Harrogate (UK), 14 June 2018 – Elaine Ball Technical Marketing, backed by a group of corporate geospatial sponsors, has released the third in a series of GetKidsIntoSurvey posters designed to help businesses and educationalists encourage more children and young people to take up surveying as a career. The campaign takes a strategic, long-term approach to tackling the severe global skills shortage in surveying.
The latest poster, featuring a ‘Smart Cities’ scene, was launched at the TopoDOT User Conference, Orlando, and Geobusiness, London, last month. Like the two preceding GetKidsIntoSurvey posters, ‘Smart Cities’ is a busy, colourful illustrated scene (A1/US Standard 24×36) designed to get children thinking about how we measure our environment. It’s packed with interesting things to find while showcasing some of the amazing jobs surveyors do.
Featured in all the posters are Professor Topo, Geo Ginger, Evan the Eagle and cute little TopoDOG. In ‘Smart Cities’, they show how surveyors use specialist technology and skills to find underground cables, monitor train tracks, measure heights, map streets, and visualise the inside of buildings. This latest edition includes a series of questions to encourage children to explore the scene, discuss it and learn about surveying – such as: “Spot the yellow ground-penetrating radar – what do you think it does?”
Illinois-based Timothy Burch, director of surveying at SPACECO Inc and secretary of the USA’s National Society of Professional Surveyors (NSPS), says of GetKidsIntoSurvey: “I was fortunate to be exposed to surveying early in my life. But for those who are searching for a great career with huge potential, look no further!”
The campaign is aimed at children aged 8-12, but the poster series is equally suitable for teenagers and adults – and can help surveyor parents explain what they do all day! The posters are being marketed to survey firms who will use them to engage with children and young people through schools and local groups. They are also available directly to teachers (particularly geographers) and careers professionals.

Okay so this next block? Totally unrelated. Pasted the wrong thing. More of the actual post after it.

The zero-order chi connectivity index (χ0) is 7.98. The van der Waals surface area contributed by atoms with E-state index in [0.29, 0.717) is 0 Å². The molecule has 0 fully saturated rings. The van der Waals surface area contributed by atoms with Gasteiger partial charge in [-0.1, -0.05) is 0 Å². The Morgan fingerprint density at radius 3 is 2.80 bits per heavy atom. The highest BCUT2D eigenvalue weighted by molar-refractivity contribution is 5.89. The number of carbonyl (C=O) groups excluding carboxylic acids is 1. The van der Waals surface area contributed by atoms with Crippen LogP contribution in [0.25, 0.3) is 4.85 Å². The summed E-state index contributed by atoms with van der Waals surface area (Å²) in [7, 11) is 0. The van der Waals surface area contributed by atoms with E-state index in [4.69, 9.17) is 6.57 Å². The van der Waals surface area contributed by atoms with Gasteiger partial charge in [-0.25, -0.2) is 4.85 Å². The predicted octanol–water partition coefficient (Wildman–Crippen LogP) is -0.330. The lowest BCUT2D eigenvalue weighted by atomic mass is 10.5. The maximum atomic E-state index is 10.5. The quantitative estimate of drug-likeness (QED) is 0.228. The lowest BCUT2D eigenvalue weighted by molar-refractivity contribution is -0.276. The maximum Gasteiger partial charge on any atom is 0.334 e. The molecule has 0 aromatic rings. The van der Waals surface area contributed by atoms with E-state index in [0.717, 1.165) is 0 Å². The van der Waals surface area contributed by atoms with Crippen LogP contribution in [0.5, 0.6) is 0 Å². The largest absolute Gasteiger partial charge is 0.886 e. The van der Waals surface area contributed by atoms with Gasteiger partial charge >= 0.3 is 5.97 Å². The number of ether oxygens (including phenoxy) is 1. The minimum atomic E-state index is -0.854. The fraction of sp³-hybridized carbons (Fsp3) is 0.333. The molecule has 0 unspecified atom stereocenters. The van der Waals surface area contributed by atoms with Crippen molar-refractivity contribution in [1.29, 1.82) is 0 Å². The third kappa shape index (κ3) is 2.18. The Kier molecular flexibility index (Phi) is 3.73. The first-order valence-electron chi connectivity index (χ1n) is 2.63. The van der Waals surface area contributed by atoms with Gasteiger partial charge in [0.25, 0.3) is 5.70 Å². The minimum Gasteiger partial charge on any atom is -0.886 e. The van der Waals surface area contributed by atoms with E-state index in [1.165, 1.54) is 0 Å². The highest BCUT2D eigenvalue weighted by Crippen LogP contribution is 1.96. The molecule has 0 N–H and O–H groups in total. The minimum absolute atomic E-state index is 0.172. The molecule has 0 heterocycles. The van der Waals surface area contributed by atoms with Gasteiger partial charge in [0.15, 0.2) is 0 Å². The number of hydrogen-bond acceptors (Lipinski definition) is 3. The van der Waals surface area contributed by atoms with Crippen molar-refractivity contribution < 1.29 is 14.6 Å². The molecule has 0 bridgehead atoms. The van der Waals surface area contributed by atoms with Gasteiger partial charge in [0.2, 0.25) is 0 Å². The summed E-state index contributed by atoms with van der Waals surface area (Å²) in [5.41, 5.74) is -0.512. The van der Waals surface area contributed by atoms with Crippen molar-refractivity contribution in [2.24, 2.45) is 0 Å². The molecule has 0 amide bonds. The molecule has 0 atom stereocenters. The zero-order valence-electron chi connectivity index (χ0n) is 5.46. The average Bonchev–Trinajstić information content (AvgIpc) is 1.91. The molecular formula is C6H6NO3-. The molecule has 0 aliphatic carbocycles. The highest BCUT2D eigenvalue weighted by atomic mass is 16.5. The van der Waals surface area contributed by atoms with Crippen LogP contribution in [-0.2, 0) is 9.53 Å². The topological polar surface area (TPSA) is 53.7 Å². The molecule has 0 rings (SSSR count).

‘Smart Cities’ can be ordered online at http://getkidsintosurvey.com in single quantities up to 10 or in packs of 20, with larger volumes available on request. The NSPS will be distributing the posters in the USA/Canada, with Elaine Ball Technical Marketing handling shipping to the rest of the world. Educationalists can access the posters for free and need only pay for delivery. For anyone else, the cost is £1 per A1 poster (plus delivery). The money raised through the sale of the posters is being re-invested in a series of future aids to get children and young people interested in surveying as a career.
The next poster, due for release in Q3 2018, will be entitled ‘Mining Australia’ and will be based on Kalgoorlie Super Pit Gold Mine. The campaign can also be followed at @get_kids_into_survey (Instagram ), @GetKidsintoSurv (Twitter), and @getkidsintosurvey (Facebook).
The #GetKidsIntoSurvey campaign was first launched in November 2017 (with a print run of just 500 ‘English countryside’ posters). It immediately took off on social media, revealing a considerable appetite among survey firms to create a wider future candidate pool. Another poster quickly followed, entitled ‘Antarctica’, featuring underwater drones, hand-held scanners and surveys of the ocean floor.
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